Defense Date


Document Type


Degree Name

Doctor of Philosophy



First Advisor

Dr. P. Worth Longest


The administration of pharmaceutical aerosols to infants on mechanical ventilation needs to be improved by increasing the efficiency of delivery devices and creating better ways of evaluating potential therapies. Aerosolized medicines such as surfactants have been administered to ventilated infants with mixed results, but studies have shown improvement in respiratory function with a much lower dose than with liquid instillation through an endotracheal tube (ETT). An aerosolized medicine must be transported through the ventilation tubing and deposit in the lungs to have the desired therapeutic response.

This work has taken a systematic approach to (i) develop new devices for the efficient production of small sized charged pharmaceutical aerosols, (ii) adapt a lead device to an infant ventilation system, (iii) develop a novel breathing infant lung (BIL) in vitro model capable of capturing lung delivery efficiency in an infant without the need for human subjects testing, and (iv) evaluate the hypothesis that small sized charged pharmaceutical aerosols can improve drug delivery efficiency to the lungs of a ventilated infant. Three new devices were developed and screened for the efficient generation of small sized charged pharmaceutical aerosols, which were: wick electrospray, condensational vapor, and a modified vibrating mesh nebulizer in a streamlined low flow induction charger (LF-IC). Of these devices, only the LF-IC produced a small [mean(SD) = 1.6(0.1) micrometers] and charged (1/100 Rayleigh limit) aerosol at a pharmaceutically relevant production rate [mean(SD) = 183(9) micrograms per minute]. The LF-IC was selected as a lead device and adapted for use in an infant ventilation system, which produced an increase in in vitro lung filter deposition efficiency from 1.3% with the commercial system to 34% under cyclic ventilation conditions. The BIL model was first shown to produce a realistic pressure-volume response curve when exposed to mechanical ventilation. The optimized LF-IC was then implemented in the BIL model to demonstrate superior reduction in inspiratory resistance when surfactant was delivered as an aerosol compared to liquid instillation. For the delivery of an aerosolized medication, the lung deposition efficiency increased from a mean(SD) 0.4(0.1)% when using the conventional delivery system to 21.3(2.4)% using the LF-IC in the BIL model, a 59-fold increase. The charged aerosol produced by the LF-IC was shown to have more depositional loss in the LF-IC than an uncharged aerosol, but the charge decreased the exhaled fraction of aerosol by 17%, which needs additional study to achieve statistical significance.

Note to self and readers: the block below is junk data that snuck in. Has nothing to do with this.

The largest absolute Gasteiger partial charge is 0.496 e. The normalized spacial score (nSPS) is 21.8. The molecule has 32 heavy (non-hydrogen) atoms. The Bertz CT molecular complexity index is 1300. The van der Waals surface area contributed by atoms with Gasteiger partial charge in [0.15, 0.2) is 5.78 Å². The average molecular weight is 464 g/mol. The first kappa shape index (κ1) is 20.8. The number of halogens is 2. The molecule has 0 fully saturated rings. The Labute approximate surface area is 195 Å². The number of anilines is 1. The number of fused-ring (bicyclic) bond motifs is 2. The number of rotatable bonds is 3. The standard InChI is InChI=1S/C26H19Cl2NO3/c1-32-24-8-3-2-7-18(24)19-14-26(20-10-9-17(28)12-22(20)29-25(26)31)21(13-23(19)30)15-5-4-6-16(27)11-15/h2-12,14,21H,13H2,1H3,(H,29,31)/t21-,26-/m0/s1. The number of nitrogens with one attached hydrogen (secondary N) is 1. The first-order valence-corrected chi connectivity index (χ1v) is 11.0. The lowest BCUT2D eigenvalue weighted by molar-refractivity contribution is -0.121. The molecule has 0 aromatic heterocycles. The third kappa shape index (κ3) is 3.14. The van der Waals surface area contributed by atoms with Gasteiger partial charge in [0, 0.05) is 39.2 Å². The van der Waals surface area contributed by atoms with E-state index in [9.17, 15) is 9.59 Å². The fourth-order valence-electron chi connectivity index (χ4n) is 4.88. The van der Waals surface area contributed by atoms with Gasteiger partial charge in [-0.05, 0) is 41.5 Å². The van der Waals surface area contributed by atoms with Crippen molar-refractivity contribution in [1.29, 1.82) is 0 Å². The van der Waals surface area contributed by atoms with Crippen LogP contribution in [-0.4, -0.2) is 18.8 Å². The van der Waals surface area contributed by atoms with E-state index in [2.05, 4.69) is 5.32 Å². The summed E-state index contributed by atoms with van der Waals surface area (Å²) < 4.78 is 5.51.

Completion of this work has produced a device that can achieve lung delivery efficiency that is 59-fold greater than aerosols from conventional vibrating mesh nebulizers in invasively ventilated infants using a combination of small particle size, synchronization with inspiration and appropriate charge. The BIL model produced in this work can be used to test clinically relevant methods of administering medications to infants and can be used to provide more accurate delivery estimates for development of new nebulizers and inhalers. The LF-IC developed in this work could be used for controlled and efficient delivery of aerosolized antibiotics, steroids, non-steroidal anti-inflammatories, surfactants, and vasodilators.


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